Titanium Strut tower Brace effects?

Discussion in 'Suspension, Brakes & Chassis' started by Biggsy, Feb 14, 2019.

  1. Biggsy

    Biggsy Well-Known Member

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    #1 Biggsy, Feb 14, 2019
    Last edited: Feb 14, 2019
    I am having a titanium brace done for me by my co worker and was wondering if there would be any negative effects.

    CAD uploaded for preview 13D08AAB-FA45-4E19-9578-878180710D04.jpeg
     
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  2. Grimace427

    Grimace427 Well-Known Member

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    That would depend on the design of the brace more than the material used.
     
  3. OP
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    Biggsy

    Biggsy Well-Known Member

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    You’re right. Forgot to add CAD image. Updated now but same dimensions as stock brace
     
  4. Norm Peterson

    Norm Peterson corner barstool sitter

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    Kind of a stretch, but I suppose there could be some potential for weak galvanic corrosion. Not nearly as much as steel with aluminum, and I think you could use a sacrificial fender washer between the brace and the strut tower at each bolt location if you were truly concerned.


    Norm
     
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  5. GuardEcoBeast

    GuardEcoBeast Well-Known Member

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    Sounds expensive.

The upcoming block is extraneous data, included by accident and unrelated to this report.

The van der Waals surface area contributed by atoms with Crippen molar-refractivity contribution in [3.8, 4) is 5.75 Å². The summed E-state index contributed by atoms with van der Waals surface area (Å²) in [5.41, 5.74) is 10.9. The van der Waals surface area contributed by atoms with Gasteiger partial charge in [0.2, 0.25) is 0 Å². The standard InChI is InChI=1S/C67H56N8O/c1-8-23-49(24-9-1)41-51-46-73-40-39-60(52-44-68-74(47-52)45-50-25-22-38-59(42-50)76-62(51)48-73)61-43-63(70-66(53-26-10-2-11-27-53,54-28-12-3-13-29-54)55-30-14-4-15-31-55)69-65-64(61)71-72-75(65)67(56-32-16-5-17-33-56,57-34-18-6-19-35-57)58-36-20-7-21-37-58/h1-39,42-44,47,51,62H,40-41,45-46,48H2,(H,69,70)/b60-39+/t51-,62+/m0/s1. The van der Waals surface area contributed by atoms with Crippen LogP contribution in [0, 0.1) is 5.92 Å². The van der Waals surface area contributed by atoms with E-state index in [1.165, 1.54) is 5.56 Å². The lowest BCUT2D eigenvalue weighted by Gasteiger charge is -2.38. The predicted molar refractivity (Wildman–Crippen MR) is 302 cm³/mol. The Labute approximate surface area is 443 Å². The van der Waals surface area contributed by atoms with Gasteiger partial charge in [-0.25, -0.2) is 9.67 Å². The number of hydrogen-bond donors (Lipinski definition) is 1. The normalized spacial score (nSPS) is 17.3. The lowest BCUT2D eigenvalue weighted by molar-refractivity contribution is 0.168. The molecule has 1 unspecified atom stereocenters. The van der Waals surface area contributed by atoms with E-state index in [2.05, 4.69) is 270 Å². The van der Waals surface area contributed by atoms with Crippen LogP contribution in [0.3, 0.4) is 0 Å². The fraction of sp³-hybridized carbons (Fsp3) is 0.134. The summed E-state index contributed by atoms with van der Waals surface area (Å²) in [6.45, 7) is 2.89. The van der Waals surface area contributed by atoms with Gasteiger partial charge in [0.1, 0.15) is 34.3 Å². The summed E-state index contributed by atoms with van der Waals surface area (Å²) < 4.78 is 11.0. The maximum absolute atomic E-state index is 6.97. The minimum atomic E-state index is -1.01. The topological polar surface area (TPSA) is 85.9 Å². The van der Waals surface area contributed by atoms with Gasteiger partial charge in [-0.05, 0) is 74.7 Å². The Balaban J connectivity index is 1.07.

6. Lightning Struck

    Lightning Struck Well-Known Member

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    I think the biggest benefit is going to be much less weight in the driver seat.
     
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  7. Eritas

    Eritas Well-Known Member

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    Seems fine.
     
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  8. Cardude99

    Cardude99 Well-Known Member

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    Sounds awesome man
     
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    Biggsy

    Biggsy Well-Known Member

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    Thanks for the feedback!

    When looking at the design there was an intent to make the bar into a helix but that sounded expensive and I feel as though I would lose the benefit of a strut tower brace. Decided to keep it simple and have the aesthetics be improved by the burning pattern.
     
  10. Cardude99

    Cardude99 Well-Known Member

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    Please post specs when you can. I'm really curious to know how much this weighs vs the stock pp one. Would the titanium be stronger or provide a ridigity benefit over the factory unit, or would weight savings be the primary benefit?
     
  11. Schu

    Schu Well-Known Member

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    Since you designed it, get rid of all those right angles... Jesus.
    Use triangulation.
     
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  12. Norm Peterson

    Norm Peterson corner barstool sitter

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    I doubt that this kind of brace sees much loading in the direction that would call for triangulating between the two main transverse elements.

    I'm thinking along the lines of a simple Ti sheet between the two rails with a few lightening holes and maybe a "builder's logo" or even a customer's own personalized design cut out. Wouldn't have to be all that thick - guessing at dimensions, you could probably meet a width to thickness ratio of 100 with metal thinner than 16 gauge. Might well end up lighter overall, and it'd have to be simpler to fabricate than welding around all those small-circle 90° joints.


    Norm
     
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